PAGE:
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If I obfuscate javascript code how does the browser process/understand it?

Second if I want to obfuscate a short script in an HTML what are the steps I need to take to do that as I've never doen this before? Do I paste javascript into some sort of tool and which 'scrambles' it and then I paste the results back into my html page?


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Obfuscating javascript still outputs javascript. – Patrick Hofman Jun 13 '14 at 13:45
Obfuscation renames most or all variable names, property names, function names etc. into something more difficult for a human to understand. You can use jsobfuscator to do this. – thykka Jun 13 '14 at 13:46
@Patrick - But it doesn't look look javascript it looks like random letters, numbers and symbols - how can the browser 'understand' it? – user2976086 Jun 13 '14 at 13:47
That you can't read it is it's entire purpose, but it is still javascript and thus a browser can read it. – Patrick Hofman Jun 13 '14 at 13:48

1 Answer 1

up vote 4 down vote accepted

The secret to obfuscation is the browser never "understood" the original pretty program in the first place, and in fact does not need to understand it. All it does is execute the individual bits of the program in the order the program says. This is the point of Turing machines; mere local symbol manipulation is enough to do any computation.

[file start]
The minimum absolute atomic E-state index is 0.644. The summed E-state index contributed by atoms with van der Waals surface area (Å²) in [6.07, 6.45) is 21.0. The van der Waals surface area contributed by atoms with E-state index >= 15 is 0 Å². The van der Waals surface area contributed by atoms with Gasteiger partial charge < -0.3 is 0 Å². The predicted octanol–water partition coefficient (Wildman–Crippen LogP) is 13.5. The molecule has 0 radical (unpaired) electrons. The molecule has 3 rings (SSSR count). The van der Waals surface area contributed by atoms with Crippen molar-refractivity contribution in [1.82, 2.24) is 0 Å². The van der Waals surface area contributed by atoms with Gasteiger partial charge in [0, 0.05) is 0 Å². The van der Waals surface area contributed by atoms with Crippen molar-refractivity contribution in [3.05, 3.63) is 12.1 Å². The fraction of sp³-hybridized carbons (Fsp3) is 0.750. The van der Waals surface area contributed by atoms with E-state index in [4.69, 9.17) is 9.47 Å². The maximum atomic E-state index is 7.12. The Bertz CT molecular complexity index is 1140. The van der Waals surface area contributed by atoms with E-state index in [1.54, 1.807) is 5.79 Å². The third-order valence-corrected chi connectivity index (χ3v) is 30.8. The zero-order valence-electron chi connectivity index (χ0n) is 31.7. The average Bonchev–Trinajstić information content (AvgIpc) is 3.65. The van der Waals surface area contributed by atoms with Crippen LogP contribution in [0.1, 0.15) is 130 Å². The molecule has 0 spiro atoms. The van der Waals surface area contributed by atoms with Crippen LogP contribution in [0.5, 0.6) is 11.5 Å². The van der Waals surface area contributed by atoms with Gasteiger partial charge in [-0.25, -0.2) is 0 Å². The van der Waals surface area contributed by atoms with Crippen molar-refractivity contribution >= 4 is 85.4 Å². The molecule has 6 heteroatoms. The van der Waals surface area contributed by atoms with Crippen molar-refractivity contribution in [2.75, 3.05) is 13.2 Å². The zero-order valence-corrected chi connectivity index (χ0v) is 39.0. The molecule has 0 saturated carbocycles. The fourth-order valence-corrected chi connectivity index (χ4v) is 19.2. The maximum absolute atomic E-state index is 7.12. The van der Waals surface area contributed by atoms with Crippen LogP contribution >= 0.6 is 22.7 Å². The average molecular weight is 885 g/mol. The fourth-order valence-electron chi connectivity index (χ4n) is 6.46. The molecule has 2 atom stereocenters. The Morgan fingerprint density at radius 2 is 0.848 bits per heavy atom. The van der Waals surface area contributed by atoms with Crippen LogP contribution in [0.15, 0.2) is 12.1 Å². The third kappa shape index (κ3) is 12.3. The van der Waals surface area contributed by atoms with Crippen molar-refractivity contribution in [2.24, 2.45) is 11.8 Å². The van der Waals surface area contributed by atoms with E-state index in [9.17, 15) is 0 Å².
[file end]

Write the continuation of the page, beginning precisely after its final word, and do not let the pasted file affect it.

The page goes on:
So, your pretty program is executed as little bits, each of which does something specific; e.g.

   x = y + z;  // sum the elements
   if (p)  q = 1; // handle special condition
   print(x+q);  // produce the answer

An obfuscator tool scrambles the names used by the bits in consistent way, and may shuffle the bits of computation about in a way that don't affect the result, e.g.,

   if (r7)  p52= 1; // handle special condition
   c17 = n9 + b12; // sum the elements
   print(p52+c17); // produce the answer

Often comments and whitespace that are key help to readability are removed:


So when the obfuscated program is run, it computes the same results, and puts them in equivalent places.

Net result: the obfuscated program does the same thing as the original.

Yes, you need a tool to do this; you can't do this by hand to any program of any real size reliably. Good obfuscators will obfuscate javascript embedded in HTML pages directly; you don't need to do any hand cutting and pasting. They are easy find with Google; you can also find a variety of them via my bio.

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Thanks Ira for your very helpful explanation. You're a star! – user2976086 Jun 13 '14 at 18:12

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